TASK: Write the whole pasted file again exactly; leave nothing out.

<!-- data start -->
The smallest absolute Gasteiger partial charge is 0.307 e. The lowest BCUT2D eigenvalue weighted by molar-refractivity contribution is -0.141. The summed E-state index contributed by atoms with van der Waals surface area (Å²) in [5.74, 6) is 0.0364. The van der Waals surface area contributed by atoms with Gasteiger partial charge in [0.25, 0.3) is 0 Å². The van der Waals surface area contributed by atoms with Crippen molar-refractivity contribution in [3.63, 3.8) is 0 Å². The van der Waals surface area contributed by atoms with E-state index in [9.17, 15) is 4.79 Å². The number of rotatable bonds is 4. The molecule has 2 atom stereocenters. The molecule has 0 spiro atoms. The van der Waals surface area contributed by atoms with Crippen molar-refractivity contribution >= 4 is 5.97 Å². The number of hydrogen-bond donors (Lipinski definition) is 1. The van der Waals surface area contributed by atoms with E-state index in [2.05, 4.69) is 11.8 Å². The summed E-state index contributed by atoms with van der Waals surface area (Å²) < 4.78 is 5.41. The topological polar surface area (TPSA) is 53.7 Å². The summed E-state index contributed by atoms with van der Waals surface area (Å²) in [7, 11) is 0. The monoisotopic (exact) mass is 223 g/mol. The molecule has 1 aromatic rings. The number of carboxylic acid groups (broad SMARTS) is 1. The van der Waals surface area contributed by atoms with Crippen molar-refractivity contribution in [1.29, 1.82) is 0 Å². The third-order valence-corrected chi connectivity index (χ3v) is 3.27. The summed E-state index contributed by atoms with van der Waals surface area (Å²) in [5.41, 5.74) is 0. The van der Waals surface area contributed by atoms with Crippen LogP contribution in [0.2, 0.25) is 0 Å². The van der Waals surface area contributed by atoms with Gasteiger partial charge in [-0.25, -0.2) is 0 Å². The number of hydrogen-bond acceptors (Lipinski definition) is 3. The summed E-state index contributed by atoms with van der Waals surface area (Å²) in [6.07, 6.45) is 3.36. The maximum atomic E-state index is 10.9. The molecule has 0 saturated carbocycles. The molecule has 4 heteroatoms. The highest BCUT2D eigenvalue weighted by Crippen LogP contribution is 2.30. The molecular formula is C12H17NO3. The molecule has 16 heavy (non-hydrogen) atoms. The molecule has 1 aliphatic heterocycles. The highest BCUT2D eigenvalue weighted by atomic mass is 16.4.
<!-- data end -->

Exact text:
The smallest absolute Gasteiger partial charge is 0.307 e. The lowest BCUT2D eigenvalue weighted by molar-refractivity contribution is -0.141. The summed E-state index contributed by atoms with van der Waals surface area (Å²) in [5.74, 6) is 0.0364. The van der Waals surface area contributed by atoms with Gasteiger partial charge in [0.25, 0.3) is 0 Å². The van der Waals surface area contributed by atoms with Crippen molar-refractivity contribution in [3.63, 3.8) is 0 Å². The van der Waals surface area contributed by atoms with E-state index in [9.17, 15) is 4.79 Å². The number of rotatable bonds is 4. The molecule has 2 atom stereocenters. The molecule has 0 spiro atoms. The van der Waals surface area contributed by atoms with Crippen molar-refractivity contribution >= 4 is 5.97 Å². The number of hydrogen-bond donors (Lipinski definition) is 1. The van der Waals surface area contributed by atoms with E-state index in [2.05, 4.69) is 11.8 Å². The summed E-state index contributed by atoms with van der Waals surface area (Å²) < 4.78 is 5.41. The topological polar surface area (TPSA) is 53.7 Å². The summed E-state index contributed by atoms with van der Waals surface area (Å²) in [7, 11) is 0. The monoisotopic (exact) mass is 223 g/mol. The molecule has 1 aromatic rings. The number of carboxylic acid groups (broad SMARTS) is 1. The van der Waals surface area contributed by atoms with Crippen molar-refractivity contribution in [1.29, 1.82) is 0 Å². The third-order valence-corrected chi connectivity index (χ3v) is 3.27. The summed E-state index contributed by atoms with van der Waals surface area (Å²) in [5.41, 5.74) is 0. The van der Waals surface area contributed by atoms with Crippen LogP contribution in [0.2, 0.25) is 0 Å². The van der Waals surface area contributed by atoms with Gasteiger partial charge in [-0.25, -0.2) is 0 Å². The number of hydrogen-bond acceptors (Lipinski definition) is 3. The summed E-state index contributed by atoms with van der Waals surface area (Å²) in [6.07, 6.45) is 3.36. The maximum atomic E-state index is 10.9. The molecule has 0 saturated carbocycles. The molecule has 4 heteroatoms. The highest BCUT2D eigenvalue weighted by Crippen LogP contribution is 2.30. The molecular formula is C12H17NO3. The molecule has 16 heavy (non-hydrogen) atoms. The molecule has 1 aliphatic heterocycles. The highest BCUT2D eigenvalue weighted by atomic mass is 16.4.